Friends, Romans, graduates — good morning.
Look at you, all beaming with pride. And why shouldn’t you be? You deserve to be happy on this day of all days — the culmination of everything you’ve worked hard for and everything you’ve known for the last four years. You deserve this joy.
Well, most of you deserve it. Not you, Martha.
Most graduation speeches talk about hard work, finding yourself, and chasing your dreams. Most graduation speeches cite examples of modern renaissance men and women, geniuses of the 21st century. That’s all well and good, but that’s not why I’m standing before you today. I’m sure you’re all bored with that by now. Plus, if I can’t measure up to Natalie Portman’s 2015 Harvard speech, I might as well go down a different route. That being said, I’m here not to inspire you but to tell you the truth. Also, I’m sure you all have enough motivational quotes saved from Pinterest to last you the next five years or so.
We’ve all got this grand idea in our heads that graduation is the gateway to adulthood but the truth is that you don’t wake up the day after feeling any more put together. Adulthood is a journey — a slow crawl at first, if anything — and if there’s one thing you must absolutely know about it, it’s this: you won’t be moving at the same pace as everyone else. No one will be growing in unison.
Some people will be hired much earlier than you, some won’t be hired ‘til years later. Some people will move out right after today, some people will live with their parents until they get married. You will get jealous of your friends with their start-ups, budding freelance careers, and absurdly high paychecks. You will laugh at your enemies for lagging behind, messing up, or becoming nothing but an Instagram influencer without an actual day job. (Or, okay, you might envy them a little bit for that last one.) You’ll feel sorry for yourself sometimes (e.g., when you’re eating a piece of bread at 3AM because that’s all that’s left in your pantry) but feel great about where you are at others (e.g., when you’re at spin class which means you have enough money and energy to go). You will enter a cycle that goes from being underwhelmed by your own life to being overwhelmed by it all in a span of minutes — just imagine how many minutes there are in a day! (In case 16 years of math class has taught you nothing, there are 1440 minutes… But please don’t quote me on that.) You will compare yourself constantly and consistently to those around you — in real life and online. In this day and age, it’s much too easy to fall into the trap of turning other people into your metric for success. Don’t. Do. It.
Having said that, another piece of truth to remember post-college is that your online presence isn’t as important as you think. Up to this point, we’ve only known success in terms of concrete numbers. We’ve been conditioned to measure ourselves by our grades thanks to the schooling system, by the number of friends we have thanks to our social systems, and by our vital statistics thanks to mass media. It is only natural that we look for that numerically based validation once report cards become a thing of the past and more often than not, we look for it online. While becoming known or having a ton of “friends” isn’t a bad thing, an addiction to this sort of validation can become very toxic, very fast. Remember to get offline every now and then. You are more than what Twitter makes you. Know who your real friends are, organize your priorities, and don’t dwell too much on what you read off of your multiple LCD screens.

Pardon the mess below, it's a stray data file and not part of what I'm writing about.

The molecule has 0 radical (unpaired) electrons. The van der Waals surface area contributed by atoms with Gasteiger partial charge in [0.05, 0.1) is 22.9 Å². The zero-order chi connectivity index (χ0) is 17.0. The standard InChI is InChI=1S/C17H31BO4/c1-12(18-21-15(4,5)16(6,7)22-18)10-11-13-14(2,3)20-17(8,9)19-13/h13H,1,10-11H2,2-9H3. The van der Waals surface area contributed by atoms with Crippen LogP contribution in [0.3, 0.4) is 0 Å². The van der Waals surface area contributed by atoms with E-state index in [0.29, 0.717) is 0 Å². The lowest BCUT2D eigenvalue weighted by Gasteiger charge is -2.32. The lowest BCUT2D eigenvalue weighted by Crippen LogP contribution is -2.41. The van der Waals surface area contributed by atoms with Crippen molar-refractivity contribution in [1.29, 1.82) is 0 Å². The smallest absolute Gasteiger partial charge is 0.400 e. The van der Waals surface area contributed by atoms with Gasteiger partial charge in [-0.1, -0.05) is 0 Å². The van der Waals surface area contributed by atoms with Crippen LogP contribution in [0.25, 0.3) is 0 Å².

Also, stop pretending to be someone you’re not online. Personality catfishing is not cool. I’m looking at you, Martha.
Speaking of friends, you’re gonna lose some of them. It’s not just a possibility, it’s a fact. Whether it be due to a lack of effort or a change in principles or beliefs, it’s going to happen. People change and people drift apart and there’s nothing wrong with that at all. More often than not, you’ll find that the friend break-ups you go through are completely necessary. You will feel lighter and happier after grieving over your friendship. This is, however, something I would advise you to prepare for emotionally.
You know what else you should prepare for emotionally and mentally? Taxes. Let me cap this off with a practical, universal truth: taxes will be the bane of your young existence. You know how all your titas and titos are always complaining about taxes and how they don’t really see where any of it goes? It sounds whiny now but you’ll understand very, very soon. Make sure to know the difference between net and gross when discussing your salary with your first employer and make sure to download a meditation app for right after you receive your first pay slip — the breakdown just might infuriate you. Also, a word to the wise: save your receipts.
Congratulations, class of 2017! Aim high, dream big, keep it real. Welcome to adulthood.